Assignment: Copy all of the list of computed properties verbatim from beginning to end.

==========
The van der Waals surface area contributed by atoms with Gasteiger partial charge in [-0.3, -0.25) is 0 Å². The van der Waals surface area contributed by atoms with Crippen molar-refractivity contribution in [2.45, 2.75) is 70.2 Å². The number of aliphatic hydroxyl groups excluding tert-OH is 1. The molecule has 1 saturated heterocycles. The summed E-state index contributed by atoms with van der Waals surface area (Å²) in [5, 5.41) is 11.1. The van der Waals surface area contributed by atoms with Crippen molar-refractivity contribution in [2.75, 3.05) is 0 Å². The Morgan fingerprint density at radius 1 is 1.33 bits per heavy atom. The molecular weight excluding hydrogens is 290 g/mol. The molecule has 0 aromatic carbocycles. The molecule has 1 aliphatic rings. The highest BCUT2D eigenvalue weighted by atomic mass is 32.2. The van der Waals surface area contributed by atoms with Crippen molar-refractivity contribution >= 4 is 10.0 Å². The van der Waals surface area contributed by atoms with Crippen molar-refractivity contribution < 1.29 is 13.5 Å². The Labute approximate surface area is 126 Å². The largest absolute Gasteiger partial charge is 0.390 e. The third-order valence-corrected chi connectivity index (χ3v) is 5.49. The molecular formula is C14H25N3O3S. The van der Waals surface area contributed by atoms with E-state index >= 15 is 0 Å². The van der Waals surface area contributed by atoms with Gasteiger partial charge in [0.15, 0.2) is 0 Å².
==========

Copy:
The van der Waals surface area contributed by atoms with Gasteiger partial charge in [-0.3, -0.25) is 0 Å². The van der Waals surface area contributed by atoms with Crippen molar-refractivity contribution in [2.45, 2.75) is 70.2 Å². The number of aliphatic hydroxyl groups excluding tert-OH is 1. The molecule has 1 saturated heterocycles. The summed E-state index contributed by atoms with van der Waals surface area (Å²) in [5, 5.41) is 11.1. The van der Waals surface area contributed by atoms with Crippen molar-refractivity contribution in [2.75, 3.05) is 0 Å². The Morgan fingerprint density at radius 1 is 1.33 bits per heavy atom. The molecular weight excluding hydrogens is 290 g/mol. The molecule has 0 aromatic carbocycles. The molecule has 1 aliphatic rings. The highest BCUT2D eigenvalue weighted by atomic mass is 32.2. The van der Waals surface area contributed by atoms with Crippen molar-refractivity contribution >= 4 is 10.0 Å². The van der Waals surface area contributed by atoms with Crippen molar-refractivity contribution < 1.29 is 13.5 Å². The Labute approximate surface area is 126 Å². The largest absolute Gasteiger partial charge is 0.390 e. The third-order valence-corrected chi connectivity index (χ3v) is 5.49. The molecular formula is C14H25N3O3S. The van der Waals surface area contributed by atoms with E-state index >= 15 is 0 Å². The van der Waals surface area contributed by atoms with Gasteiger partial charge in [0.15, 0.2) is 0 Å².